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Your money-saving myths debunked article
Your money-saving myths debunked article

When it comes to saving money, there is no shortage of free advice and guidance out there designed to help you become a better budgeter and make the most of your finances.

But with an endless stream of information to sift through, it can be impossible to know how to separate fact from fiction. 

In this article, we’ll debunk your money-saving myths so you can get a firm grip on your finances without giving up the occasional avocado toast because, as much as you might have been told otherwise, this isn’t what’s stopping you from saving for your first home. 

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“I’m bad at saving” 

If you’ve tried and failed to save money in the past, it can be easy to come to the conclusion that you’re just bad at saving. But whilst people do tend to gravitate towards being either a spender or a saver, there is no such thing as being bad at saving.  

The first step towards becoming a successful saver is building a healthier relationship with your finances by sitting down and analysing what you are doing well and what you are perhaps doing not so well. 

This can help you start saving with an end goal in sight with regular check-ins allowing you to review your progress, celebrate the small wins, and slowly but surely regain control of your bank balance. 


“I have too much debt to save” 

If you can’t remember the last time you were debt-free, you might have just accepted the fact that you’ll be bogged down by your debts forever. 

But whilst this can make it feel like you’re stuck in an endless cycle of non-stop debt, the truth is, there is a debt management solution out there for everyone. 

So, whether you’ve gotten into the habit of turning a blind eye to your money worries or are oblivious to how much debt you’ve accumulated over the years, taking the first step towards clearing your debts can instantly put you on the path to a healthier financial future. It might sound daunting but it can end up being the best decision you ever make.


“I don’t earn enough to save” 

One of the biggest money-saving misconceptions is that you need to be earning above a certain amount per month to be able to start saving. 

But whilst your income can have an impact on the amount of money you can comfortably afford to put away every month, every little helps and even a pound per week can lead to super savings in the long run. 

So, whether you’re a student earning minimum wage or a CEO earning big bucks, making the decision to start saving can help you cover the cost of  large or unexpected expenses and is the single most important thing you can do to safeguard your financial future. 


“I’m too young to start saving”

If you’re in your 20s or 30s, you might prioritise spending over saving because you think you’re too young to start saving. But this couldn’t be further from the truth.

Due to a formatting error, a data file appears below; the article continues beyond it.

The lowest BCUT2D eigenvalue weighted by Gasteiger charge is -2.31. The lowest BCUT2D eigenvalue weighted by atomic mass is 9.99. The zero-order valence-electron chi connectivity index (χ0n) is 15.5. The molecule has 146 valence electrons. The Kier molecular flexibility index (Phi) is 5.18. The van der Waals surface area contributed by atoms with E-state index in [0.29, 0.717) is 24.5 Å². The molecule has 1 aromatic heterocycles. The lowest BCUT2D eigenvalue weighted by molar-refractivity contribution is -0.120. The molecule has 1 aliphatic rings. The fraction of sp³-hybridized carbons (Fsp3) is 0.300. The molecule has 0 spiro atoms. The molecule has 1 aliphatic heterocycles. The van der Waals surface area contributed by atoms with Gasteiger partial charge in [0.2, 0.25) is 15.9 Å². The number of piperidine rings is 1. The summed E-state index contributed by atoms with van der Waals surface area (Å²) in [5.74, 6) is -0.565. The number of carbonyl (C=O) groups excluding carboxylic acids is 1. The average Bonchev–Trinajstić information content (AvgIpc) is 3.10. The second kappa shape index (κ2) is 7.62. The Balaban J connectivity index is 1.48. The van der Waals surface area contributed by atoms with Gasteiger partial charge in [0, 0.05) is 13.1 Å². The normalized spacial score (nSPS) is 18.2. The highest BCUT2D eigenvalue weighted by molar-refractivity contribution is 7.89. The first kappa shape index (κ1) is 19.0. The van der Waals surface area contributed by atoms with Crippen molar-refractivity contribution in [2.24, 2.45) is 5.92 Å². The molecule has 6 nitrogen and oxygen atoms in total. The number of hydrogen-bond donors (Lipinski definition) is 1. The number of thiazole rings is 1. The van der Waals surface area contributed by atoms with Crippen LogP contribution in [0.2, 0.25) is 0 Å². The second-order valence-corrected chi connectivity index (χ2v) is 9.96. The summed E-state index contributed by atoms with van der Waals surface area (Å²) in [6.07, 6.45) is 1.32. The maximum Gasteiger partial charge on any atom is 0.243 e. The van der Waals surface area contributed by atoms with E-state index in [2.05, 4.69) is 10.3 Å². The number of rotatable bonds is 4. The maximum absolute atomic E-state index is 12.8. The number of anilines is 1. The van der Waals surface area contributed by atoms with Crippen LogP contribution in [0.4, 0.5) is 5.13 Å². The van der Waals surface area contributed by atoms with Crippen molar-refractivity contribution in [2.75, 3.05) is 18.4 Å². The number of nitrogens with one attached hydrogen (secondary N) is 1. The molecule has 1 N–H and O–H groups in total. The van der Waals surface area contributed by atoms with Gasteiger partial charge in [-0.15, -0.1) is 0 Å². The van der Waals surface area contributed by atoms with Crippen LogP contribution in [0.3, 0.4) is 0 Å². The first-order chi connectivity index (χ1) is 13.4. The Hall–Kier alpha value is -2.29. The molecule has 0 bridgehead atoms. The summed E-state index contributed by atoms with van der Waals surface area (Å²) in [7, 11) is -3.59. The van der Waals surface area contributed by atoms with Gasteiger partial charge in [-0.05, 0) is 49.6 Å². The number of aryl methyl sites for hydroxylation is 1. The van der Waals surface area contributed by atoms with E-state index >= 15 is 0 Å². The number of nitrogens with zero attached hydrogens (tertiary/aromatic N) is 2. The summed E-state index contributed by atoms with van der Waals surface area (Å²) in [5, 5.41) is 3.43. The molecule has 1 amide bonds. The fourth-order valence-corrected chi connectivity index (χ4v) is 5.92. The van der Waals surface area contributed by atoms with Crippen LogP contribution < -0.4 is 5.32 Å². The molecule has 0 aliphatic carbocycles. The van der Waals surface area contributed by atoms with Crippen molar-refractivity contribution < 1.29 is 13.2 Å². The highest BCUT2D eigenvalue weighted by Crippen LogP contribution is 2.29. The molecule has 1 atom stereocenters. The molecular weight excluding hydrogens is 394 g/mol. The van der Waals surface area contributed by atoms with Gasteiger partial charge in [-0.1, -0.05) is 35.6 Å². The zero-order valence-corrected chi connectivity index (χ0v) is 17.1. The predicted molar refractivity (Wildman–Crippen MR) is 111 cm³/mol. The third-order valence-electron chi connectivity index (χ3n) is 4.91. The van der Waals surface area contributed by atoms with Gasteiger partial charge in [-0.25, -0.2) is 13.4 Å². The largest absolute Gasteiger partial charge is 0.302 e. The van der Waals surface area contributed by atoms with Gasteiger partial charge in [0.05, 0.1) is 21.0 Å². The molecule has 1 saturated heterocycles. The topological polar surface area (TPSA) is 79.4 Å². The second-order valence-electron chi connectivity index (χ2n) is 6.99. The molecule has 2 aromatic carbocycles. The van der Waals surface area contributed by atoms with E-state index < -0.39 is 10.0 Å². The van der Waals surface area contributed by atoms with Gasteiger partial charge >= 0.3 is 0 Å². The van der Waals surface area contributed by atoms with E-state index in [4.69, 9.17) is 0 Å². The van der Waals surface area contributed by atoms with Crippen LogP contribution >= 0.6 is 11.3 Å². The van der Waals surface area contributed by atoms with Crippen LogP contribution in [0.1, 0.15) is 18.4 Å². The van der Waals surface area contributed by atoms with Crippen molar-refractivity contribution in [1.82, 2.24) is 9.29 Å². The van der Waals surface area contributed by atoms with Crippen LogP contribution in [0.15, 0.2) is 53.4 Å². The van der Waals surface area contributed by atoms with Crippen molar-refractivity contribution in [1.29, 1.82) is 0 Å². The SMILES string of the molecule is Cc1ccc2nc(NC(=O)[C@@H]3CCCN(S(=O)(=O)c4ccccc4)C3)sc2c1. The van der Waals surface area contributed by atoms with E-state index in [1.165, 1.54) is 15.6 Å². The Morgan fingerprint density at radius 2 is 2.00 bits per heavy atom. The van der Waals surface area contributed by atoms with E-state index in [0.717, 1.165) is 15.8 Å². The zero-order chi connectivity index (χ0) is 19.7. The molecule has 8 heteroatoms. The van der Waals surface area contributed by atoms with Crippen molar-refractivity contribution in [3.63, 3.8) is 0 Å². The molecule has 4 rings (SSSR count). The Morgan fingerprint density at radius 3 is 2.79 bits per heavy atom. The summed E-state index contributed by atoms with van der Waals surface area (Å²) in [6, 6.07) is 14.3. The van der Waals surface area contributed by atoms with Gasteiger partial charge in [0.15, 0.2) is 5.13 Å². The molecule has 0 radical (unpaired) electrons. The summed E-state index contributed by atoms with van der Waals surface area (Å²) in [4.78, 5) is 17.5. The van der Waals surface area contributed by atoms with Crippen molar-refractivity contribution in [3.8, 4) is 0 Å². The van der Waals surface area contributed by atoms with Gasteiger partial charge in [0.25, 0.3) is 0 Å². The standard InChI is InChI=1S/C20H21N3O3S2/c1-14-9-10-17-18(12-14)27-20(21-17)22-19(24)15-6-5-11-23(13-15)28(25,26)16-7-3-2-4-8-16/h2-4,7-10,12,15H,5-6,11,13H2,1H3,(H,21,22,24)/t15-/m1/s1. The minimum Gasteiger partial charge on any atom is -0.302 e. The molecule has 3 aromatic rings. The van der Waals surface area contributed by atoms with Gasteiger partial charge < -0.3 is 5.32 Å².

It might sound obvious but when it comes to saving, the earlier you start, the more money you will save and be free to do whatever you want with at a later date. 

Whether you want to take your first step onto the property ladder or set yourself up for retirement, it’s never too early (or too late) to start saving with any spare cash going towards helping you lead a healthier financial future. Your future self will be grateful you started saving when you did. 


“Saving is more important than clearing my debts”

We are always being told that we should have a financial cushion to fall back on if the worst was to happen and our finances were to take an unexpected hit. But what happens if you have debts that are spiralling further out of control with each missed repayment? The answer comes down to interest. 

If the interest on your debts is growing, it makes the most financial sense to tackle this problem first and turn your attention to saving when you’ve gotten your debts under control by clearing them completely or entering into a debt management solution.

For the best of both worlds, it might also be worth switching to a 0% credit card and putting spare change into an emergency fund when you can for lower monthly repayments and greater financial flexibility. This can boost your chances of getting credit down the line by proving to lenders that you’re a low-risk borrower. 

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Maxine McCreadie

Maxine is an experienced writer, specialising in personal insolvency. With a wealth of experience in the finance industry, she has written extensively on the subject of Individual Voluntary Arrangements, Protected Trust Deed’s, and various other debt solutions.

How we reviewed this article:


Our debt experts, and insolvency practitioners continually monitor the personal finance and debt industry, and we update our articles when new information becomes available.

Current Version

August 2 2022

Written by
Maxine McCreadie

Edited by
Maxine McCreadie